Arboretum Magazine Web Extra

A Prelude to Spring: the Pussy Willow

Pussy Willows are a native plant that epitomizes this season of transition, acting as a harbinger of a new growing season.

Editor’s Note: Portions of this article previously appeared in the February/March 2022 issue of Arboretum Magazine. Additional information from Alan Branhagen appears at end of the article.

By Alan Branhagen

Though Minnesotans and others from the Upper Midwest revel in the sublime beauty of winter, we still are keenly aware of the first signs of spring. February is winter and March is spring in meteorological terms but solar spring begins in February with longer days as we approach the Vernal Equinox and the first day of spring on March 21. Pussy Willows (Salix discolor) are a native plant that epitomizes this season of transition, acting as a harbinger of a new growing season.

Photo by Alan Branhagen

There are seven willow species native on the Arboretum grounds and 17 species native to Minnesota, but it is the pussy willow that is first to break dormancy and flower. A mild stretch in late winter will cause this plant’s flower buds to burst their rich brown “caps” with silvery hairs poking out like a kitty’s toes. Gradually the entire flower structure, known as a catkin (you can easily figure out how it got its name), emerges from the bud as a delightful silky cone, sparkling in the angled sunlight of the season. It is at this stage the stems are often cut and dried for spring décor and spring themed flower arrangements.

Photo by Alan Branhagen

The catkins are not truly in flower at this classic pussy willow stage. When warmer weather does arrive, the catkins burst forth with their flowers and are either male or female on a particular plant. Male blooms are comprised of pollen-covered stamens with some nectar at their base, gathered by many a hungry pollinator. Female flowers are nectar-rich pistils also feeding a plethora of newly emerged pollinators – enticing them into their pollination services. This early feast makes them important plants in a pollinator-friendly landscape.

So this late winter, be sure to seek out our native pussy willow and observe its vital role as food for our soul and sustenance for Nature. It is a large shrub found mainly on the edges of wetlands: the Arb’s bog walk is a great way to see it up close and personal. Consider planting a pair in your landscape and bring this beauty of local nature home.

Photo by Yurii Lehkyi at Unsplash

Pussy willows grow 8 to 15-feet tall and can be trained as a multi-trunked small tree or it can be coppiced (cut back each spring after bloom) to remain as a shrub, which forces it to regrow long stems that are usually covered with catkins. Since the plant is so important to pollinators in spring, including several specialist bee species that will feed their offspring pollen and nectar from no other plants, we recommend you harvest no more than 15 percent of a plant for décor.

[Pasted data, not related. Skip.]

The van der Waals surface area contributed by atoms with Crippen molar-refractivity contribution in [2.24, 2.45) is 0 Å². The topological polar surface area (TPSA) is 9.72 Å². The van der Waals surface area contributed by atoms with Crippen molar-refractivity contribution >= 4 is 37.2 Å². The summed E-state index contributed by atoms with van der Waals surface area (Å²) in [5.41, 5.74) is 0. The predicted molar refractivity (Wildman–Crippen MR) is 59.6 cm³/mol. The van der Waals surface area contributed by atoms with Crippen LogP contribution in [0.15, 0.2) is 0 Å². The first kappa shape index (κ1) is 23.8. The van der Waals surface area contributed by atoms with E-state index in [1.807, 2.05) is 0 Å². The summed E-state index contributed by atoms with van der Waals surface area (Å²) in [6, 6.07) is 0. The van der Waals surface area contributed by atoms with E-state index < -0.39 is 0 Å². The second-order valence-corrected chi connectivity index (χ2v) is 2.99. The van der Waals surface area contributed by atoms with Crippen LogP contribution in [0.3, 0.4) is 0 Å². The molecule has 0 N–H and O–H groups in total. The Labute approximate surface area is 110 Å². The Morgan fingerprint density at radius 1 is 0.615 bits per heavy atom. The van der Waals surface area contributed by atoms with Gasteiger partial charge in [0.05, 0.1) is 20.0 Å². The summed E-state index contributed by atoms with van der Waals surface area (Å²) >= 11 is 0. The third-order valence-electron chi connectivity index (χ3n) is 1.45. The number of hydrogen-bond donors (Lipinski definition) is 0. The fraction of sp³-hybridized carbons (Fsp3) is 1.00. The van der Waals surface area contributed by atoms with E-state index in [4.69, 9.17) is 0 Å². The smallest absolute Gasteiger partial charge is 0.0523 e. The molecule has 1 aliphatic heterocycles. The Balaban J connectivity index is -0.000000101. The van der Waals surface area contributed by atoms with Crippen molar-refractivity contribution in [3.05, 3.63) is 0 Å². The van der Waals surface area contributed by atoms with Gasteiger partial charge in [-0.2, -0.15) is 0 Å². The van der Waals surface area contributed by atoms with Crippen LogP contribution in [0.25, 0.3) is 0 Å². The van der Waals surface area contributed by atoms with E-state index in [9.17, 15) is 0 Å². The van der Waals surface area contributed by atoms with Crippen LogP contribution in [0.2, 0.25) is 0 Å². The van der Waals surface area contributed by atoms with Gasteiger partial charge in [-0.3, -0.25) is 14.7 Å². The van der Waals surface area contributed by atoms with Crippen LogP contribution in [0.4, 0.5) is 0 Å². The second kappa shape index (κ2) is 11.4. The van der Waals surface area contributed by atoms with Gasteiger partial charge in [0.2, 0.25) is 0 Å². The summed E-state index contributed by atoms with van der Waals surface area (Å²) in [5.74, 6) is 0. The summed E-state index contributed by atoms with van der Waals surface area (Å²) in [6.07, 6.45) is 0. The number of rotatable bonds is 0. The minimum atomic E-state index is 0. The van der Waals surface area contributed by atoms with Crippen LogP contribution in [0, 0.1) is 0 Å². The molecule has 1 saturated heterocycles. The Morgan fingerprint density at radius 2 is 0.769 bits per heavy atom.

The plant is also a host to the Viceroy butterfly (its caterpillar feeds on this plant). The Viceroy caterpillars survive the winter inside the remains of a willow leaf they have secured to the plant with their silk. They survive in this winter hibernaculum tethered to the plant in their silken sleeping bag and emerge in spring to feast on fresh new leaves. So also watch for these unique structures when cutting pussy willows and let those stems be.

Female plants’ flowers form seed capsules that pop open later in spring with silky tufted seeds. The silk helps transport the seed on the wind. The spring seed fluff is also gathered by many songbirds as a downy, insulating lining to their nests.

Photo by Pasja 1000 at Pixabay

Pussy willows usually thrive in wetlands and areas with extra moisture so are a good choice for a problematic wet spot in your landscape. They can also grow in drier sites so are tolerant of average garden soils. They do need full sun or close to that to thrive and bloom.

Pussy willows are ornamental beyond their early spring bloom: the foliage is beautifully bicolored as the undersides are a glaucous bluish that contrasts strikingly with the darker green upperside in a breeze. In autumn, pussy willows turn a clear yellow, yellowish-white underneath, and this is usually late in the season in late October or early November.

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